always had a pay grade system which has richly rewarded the top achievers while
paying first round losers a pittance comparatively. The thing about tennis is
that those first round losers are phenomenal tennis players and the game would
not be what it is today without them. Some move up and some move down. Few of
them have had much to say about the pay disparity because they aspire to win
and hope to move up the ranks.
These are not ordinary times and they are forced to the
sideline. Dominic Thiem doesn’t like the idea and makes a justifiable point
that nothing was handed to him as he fought his way to a number three ranking.
He’s young, has come into wealth recently, and has ego pumping through his
veins. I can’t blame him for his position.
Sport is social but it’s not socialist. The sought after
victory comes with reward. However; context and backdrop can never be fully
ignored because the human condition must be rational in its zeal.
Denis Shapovalov had an opportunity to become the first
Canadian male tennis player to win a Masters 1000 (most senior level
professional tournament equivalent to a Grand Slam) Series event today matched
up against the number one player in the world, Djokovic. BTW, we still call all
these athletes that leave Canada due to high taxation levels here Canadian in
spite of their departure to tax havens. They like to keep the warmth of our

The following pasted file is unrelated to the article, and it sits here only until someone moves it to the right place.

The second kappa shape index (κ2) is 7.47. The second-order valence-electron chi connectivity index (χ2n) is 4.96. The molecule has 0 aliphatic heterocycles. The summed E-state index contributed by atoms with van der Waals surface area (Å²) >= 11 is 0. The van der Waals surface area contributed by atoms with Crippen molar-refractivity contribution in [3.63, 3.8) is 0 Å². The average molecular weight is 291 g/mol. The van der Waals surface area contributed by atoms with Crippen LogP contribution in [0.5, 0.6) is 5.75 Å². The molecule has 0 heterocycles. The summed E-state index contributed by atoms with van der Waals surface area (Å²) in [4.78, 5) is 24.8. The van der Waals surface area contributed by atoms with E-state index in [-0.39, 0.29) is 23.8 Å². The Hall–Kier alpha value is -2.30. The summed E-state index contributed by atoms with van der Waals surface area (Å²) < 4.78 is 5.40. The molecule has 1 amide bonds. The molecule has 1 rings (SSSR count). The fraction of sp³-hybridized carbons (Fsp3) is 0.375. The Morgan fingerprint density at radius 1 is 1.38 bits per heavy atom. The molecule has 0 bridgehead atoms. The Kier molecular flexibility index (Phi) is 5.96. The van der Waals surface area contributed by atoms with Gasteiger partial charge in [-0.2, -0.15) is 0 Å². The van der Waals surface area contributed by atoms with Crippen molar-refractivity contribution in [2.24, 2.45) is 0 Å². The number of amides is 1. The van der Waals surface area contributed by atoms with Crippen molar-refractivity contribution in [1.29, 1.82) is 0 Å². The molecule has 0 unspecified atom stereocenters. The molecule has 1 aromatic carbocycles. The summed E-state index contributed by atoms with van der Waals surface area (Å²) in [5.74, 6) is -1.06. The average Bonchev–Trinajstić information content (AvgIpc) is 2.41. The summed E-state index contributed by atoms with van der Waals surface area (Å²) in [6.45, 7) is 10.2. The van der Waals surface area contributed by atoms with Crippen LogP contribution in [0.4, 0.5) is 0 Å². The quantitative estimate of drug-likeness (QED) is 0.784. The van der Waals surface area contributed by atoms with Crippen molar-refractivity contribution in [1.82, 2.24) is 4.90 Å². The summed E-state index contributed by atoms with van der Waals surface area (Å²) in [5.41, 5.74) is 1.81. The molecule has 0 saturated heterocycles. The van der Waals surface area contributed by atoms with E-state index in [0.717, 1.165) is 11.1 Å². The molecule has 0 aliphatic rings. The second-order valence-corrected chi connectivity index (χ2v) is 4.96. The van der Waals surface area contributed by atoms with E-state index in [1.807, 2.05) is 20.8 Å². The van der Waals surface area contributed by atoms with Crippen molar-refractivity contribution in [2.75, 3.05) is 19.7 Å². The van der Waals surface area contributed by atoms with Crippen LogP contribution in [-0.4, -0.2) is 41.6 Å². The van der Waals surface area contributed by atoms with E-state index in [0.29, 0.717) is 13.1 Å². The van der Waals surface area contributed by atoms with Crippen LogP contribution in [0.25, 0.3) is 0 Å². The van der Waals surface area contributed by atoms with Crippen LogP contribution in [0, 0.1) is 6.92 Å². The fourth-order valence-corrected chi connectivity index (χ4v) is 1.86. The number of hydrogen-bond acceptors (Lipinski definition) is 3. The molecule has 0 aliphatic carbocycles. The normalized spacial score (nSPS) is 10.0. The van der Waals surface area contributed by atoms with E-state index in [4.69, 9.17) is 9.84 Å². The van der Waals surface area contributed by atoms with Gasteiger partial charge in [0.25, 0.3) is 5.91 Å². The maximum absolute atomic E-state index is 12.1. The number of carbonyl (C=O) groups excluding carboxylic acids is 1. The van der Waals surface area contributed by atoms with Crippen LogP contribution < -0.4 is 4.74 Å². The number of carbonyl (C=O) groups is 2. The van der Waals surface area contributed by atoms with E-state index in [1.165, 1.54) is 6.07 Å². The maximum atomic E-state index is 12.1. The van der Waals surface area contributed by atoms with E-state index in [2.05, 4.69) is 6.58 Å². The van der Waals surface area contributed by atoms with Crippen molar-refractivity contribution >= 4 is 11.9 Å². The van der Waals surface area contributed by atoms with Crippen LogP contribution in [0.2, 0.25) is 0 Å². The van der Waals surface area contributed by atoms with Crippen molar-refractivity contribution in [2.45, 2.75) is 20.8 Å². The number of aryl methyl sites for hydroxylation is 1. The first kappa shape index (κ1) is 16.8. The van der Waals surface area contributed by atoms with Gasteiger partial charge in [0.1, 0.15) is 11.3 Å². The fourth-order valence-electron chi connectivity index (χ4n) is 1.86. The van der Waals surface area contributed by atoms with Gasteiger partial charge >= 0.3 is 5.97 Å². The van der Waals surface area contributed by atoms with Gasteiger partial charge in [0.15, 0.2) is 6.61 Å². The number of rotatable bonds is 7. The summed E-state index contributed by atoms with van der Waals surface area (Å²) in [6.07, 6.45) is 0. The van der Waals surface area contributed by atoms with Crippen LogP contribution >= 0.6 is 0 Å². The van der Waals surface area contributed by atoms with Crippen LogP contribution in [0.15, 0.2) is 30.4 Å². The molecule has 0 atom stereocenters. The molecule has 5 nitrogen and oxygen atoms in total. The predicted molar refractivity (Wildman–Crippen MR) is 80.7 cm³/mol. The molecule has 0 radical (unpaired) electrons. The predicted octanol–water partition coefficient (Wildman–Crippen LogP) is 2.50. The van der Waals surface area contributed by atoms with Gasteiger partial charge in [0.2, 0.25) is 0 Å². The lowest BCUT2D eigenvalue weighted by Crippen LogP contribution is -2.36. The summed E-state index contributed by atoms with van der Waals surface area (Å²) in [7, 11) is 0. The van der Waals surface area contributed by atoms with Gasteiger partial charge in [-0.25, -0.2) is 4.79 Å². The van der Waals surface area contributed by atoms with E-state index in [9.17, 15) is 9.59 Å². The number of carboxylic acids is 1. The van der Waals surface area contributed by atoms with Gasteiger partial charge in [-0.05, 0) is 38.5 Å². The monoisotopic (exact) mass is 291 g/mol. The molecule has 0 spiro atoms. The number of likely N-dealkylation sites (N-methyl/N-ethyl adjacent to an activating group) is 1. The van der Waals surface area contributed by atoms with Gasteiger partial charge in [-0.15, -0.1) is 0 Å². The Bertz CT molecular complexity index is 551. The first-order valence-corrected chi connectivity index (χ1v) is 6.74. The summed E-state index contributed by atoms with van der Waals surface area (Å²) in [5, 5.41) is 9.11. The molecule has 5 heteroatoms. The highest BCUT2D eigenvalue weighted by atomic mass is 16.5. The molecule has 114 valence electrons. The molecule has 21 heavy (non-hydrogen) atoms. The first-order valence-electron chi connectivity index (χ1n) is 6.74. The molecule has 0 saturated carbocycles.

country in their heart while paying tax abroad. Few really call this fact into
question with respect to any semblance of National allegiance. The athletes
certainly aren’t to blame but it is interesting how we still like to dress them
with the Maple Leaf and discount the lay of the land.
What if Canadian star athletes decided to stay in Canada?
Certainly, governments would benefit from a return of capital on any funding
awarded to athletes in lieu of their elite athletic status during years of
development. This is not to say that particular athletes don’t give back to
Canada upon capturing success in ways other than a direct return of such
government sponsored funding. Then there’s the direct taxation for domestic prize
pools associated with Canadian events such as the Rogers Cup. Residents are expected
to report their world wide income whereas non-residents to do not. In spite of
tax credits awarded to residents for foreign tax paid, the high tax rates in
Canada would most likely supersede tax credits.
Non-residents are expected to pay Canadian tax for earnings on Canadian